The original article (which was very problematic and was deleted) was purely based on the FSB allegations, and an attempt is being made to make the future potential article more international. It is currently up for deletion review over here, where there is a tie of votes (9 to 9) between those who endorse its deletion and those who want it overturned and relisted.

This is a very controversial topic, but in my view there seem to be enough notable sources to make a decent article out of it, so I hope that someone here may be able to help. Please note that something does not have to be true in order to have a wikipedia article; see 9/11 conspiracy theories.

I'm posting this message on several different wikiprojects and other places, in the hope that enough people look at the article that it undergoes the thorough review which it needs. Esn 01:27, 1 April 2007 (UTC)

First, Biophys has been creating articles by the dozen which are all basically about the same thing, use the same sources, and are POV both in subtle and non-subtle ways. We are not talking about one single article.
Two, have a good look at one of these articles (Yevgenia Albats), where we find the following pearl: "She estimated that the number of Chekists in Russia in 1992 was approximately 500,000. It means that "Russia has one FSB-ist for every 297 citizens", whereas "the Soviet Union had one KGB officer for every 428 citizens." Of course, our own article about the Cheka claims that it was abolished long ago. But look how Biophys covered his tracks: he has Albats "estimating" it! As for the numbers quoted, the comparison is plain silly because 1992 was one year after the collapse of the Soviet Union, and one may reasonably expect Russia to have taken over the bulk of those agents. But any attempt to correct that would of course be called OR. Oh , and in the same article, Biophys keeps on putting back an accusation against Edward Kennedy that was removed per RFC on the Edward Kennedy article. Paradoxically, it seems that the same sources which are deemed not trustworthy enough when you look at the story from the American angle, become trustworthy when viewed from the Russian side of events.
I am sorry, but I have stopped getting angry at people who think it must be reputable, because it appeared in a newpaper, ignoring that anything anti-Russian, anti-Polish or anti-German will have a newspaper article to back it up - or even a book sometimes!(thinking now of Ataturk as a homosexual - try to put that into a Wikipedia article) It only leads to a wry smile, these days.--Pan Gerwazy 18:32, 1 April 2007 (UTC)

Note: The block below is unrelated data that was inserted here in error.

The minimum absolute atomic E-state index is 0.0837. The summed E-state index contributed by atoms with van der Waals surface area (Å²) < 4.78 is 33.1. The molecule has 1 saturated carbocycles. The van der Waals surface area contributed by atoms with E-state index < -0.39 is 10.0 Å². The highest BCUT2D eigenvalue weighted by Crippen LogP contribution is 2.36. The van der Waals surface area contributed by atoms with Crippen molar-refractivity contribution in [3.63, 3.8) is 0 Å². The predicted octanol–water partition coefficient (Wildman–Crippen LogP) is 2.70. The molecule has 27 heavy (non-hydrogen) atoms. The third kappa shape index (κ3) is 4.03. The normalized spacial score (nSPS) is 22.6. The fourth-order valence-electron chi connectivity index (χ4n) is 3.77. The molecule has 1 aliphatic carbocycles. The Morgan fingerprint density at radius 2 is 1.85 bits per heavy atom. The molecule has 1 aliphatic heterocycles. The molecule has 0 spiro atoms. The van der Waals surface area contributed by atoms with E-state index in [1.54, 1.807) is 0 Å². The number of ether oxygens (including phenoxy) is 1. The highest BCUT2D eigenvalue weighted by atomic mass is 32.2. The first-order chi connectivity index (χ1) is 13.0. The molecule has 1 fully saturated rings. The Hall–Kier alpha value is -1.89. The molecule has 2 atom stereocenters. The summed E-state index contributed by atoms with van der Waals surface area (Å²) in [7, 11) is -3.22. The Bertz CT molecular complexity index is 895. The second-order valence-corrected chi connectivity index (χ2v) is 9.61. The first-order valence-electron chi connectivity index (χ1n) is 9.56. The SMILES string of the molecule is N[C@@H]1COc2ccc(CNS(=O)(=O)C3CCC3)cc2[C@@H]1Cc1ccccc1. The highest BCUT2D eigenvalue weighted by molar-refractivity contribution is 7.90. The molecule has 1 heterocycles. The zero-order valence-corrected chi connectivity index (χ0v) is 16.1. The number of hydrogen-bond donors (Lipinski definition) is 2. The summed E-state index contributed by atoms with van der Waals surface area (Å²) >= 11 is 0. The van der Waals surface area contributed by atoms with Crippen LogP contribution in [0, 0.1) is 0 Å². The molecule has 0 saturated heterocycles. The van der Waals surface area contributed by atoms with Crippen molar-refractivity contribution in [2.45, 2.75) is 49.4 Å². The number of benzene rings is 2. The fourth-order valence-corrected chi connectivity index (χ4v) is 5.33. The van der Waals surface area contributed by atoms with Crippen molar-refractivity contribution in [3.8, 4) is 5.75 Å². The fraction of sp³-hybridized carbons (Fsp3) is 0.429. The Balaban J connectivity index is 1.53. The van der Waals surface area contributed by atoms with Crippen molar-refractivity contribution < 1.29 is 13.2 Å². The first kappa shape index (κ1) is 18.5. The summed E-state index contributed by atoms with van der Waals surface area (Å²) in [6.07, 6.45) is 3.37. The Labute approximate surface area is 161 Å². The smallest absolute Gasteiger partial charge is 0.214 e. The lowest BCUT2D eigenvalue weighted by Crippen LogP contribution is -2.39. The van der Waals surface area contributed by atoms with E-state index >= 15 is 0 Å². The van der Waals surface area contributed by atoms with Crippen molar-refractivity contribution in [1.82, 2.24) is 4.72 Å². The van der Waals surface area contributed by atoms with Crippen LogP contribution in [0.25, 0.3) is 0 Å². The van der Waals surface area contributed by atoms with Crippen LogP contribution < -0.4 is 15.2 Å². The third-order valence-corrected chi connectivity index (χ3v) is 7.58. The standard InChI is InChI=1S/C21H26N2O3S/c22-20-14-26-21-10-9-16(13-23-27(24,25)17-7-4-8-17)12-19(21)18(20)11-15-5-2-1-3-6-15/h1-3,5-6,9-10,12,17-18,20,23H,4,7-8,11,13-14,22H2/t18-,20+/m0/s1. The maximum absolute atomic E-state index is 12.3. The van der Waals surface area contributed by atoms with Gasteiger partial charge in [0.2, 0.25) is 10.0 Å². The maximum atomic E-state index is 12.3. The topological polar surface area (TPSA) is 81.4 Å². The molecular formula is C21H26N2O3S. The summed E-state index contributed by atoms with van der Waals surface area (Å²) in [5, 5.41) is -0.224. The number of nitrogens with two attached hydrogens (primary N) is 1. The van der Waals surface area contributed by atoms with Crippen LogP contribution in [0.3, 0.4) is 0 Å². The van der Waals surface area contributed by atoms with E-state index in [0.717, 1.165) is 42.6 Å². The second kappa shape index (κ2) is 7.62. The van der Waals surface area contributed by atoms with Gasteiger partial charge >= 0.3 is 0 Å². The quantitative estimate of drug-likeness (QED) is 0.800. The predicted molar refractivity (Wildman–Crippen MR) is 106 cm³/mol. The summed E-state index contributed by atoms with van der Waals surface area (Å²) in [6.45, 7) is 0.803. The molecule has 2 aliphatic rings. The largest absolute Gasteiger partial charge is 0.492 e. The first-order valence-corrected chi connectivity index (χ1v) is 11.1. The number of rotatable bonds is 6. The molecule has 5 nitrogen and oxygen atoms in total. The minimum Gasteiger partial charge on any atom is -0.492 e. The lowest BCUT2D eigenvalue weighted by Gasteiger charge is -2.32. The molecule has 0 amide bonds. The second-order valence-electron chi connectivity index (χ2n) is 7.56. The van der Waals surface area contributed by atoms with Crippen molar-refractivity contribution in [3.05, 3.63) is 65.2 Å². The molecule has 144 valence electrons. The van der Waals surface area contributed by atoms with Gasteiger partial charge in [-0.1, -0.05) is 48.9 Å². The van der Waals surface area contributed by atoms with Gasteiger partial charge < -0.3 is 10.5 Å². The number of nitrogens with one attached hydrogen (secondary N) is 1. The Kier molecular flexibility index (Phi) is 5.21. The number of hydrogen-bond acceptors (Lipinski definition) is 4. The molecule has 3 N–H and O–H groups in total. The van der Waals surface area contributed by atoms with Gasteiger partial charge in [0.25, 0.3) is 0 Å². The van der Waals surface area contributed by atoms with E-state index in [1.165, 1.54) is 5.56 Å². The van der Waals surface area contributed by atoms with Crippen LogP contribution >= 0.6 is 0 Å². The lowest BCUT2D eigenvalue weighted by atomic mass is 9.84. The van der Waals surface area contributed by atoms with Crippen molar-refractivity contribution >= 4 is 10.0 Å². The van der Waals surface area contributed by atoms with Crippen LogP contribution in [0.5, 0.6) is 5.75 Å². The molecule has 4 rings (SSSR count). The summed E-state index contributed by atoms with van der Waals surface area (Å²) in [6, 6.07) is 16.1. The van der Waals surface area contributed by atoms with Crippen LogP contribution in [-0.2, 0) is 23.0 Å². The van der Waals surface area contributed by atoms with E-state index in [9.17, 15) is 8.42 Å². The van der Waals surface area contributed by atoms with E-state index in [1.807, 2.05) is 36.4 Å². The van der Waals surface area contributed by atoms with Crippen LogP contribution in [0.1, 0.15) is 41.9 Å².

What a biased comment! First, it was not "Russian" versus "US" difference about Edward Kennedy. It was difference of Kennedy BLP article (WP:BLP rules are special!) versus not his BLP article, as I explained in talk page. Second, let's cite completely what I have written: "Albats described some of her findings in the book The State Within a State: The KGB and Its Hold on Russia - Past, Present, and Future, which was published in 1994. She estimated that the number of Chekists in Russia in 1992 was approximately 500,000. It means that "Russia has one FSB-ist for every 297 citizens", whereas "the Soviet Union had one KGB officer for every 428 citizens."[1]"
  1. ^ [1] Symposium: When an Evil Empire Returns, interview with Ion Mihai Pacepa, R. James Woolsey, Jr., Yuri Yarim-Agaev, and Lt. Gen. Tom McInerney, FrontPageMagazine.com June 23, 2006.
I rest my case. Biophys does not even start to try to get my argument: that the statistic is unusable because 1992 is just one year after the collapse of the Soviet Union, and most of these people may just have happened to be Russian or live in Russia. As for Edward Kennedy, the arguments used in his article are of course also valid elsewhere. Unless you think someone will not sue because the article about him/her is "clean". "Editors must take particular care adding biographical material about a living person to any Wikipedia page."

Everything is supported by references. I even did not divide any numbers. If you have any other good sources that provide different numbers, you are welcome to cite them also. As about Chekists, I used this words (instead of "KGB members") because Albats used it in her book. Everyone understands what we are talking about.Biophys 20:08, 1 April 2007 (UTC)

FSB of course, not KGB. Typical: one of the subtle ways in which Biophys pushes his POV is using the present perfect in sentences containing the word "KGB". Present perfect: a tense indicating an action started in the past and still continuing. We even need to have a good look at the grammar of all this... --Pan Gerwazy 23:34, 1 April 2007 (UTC)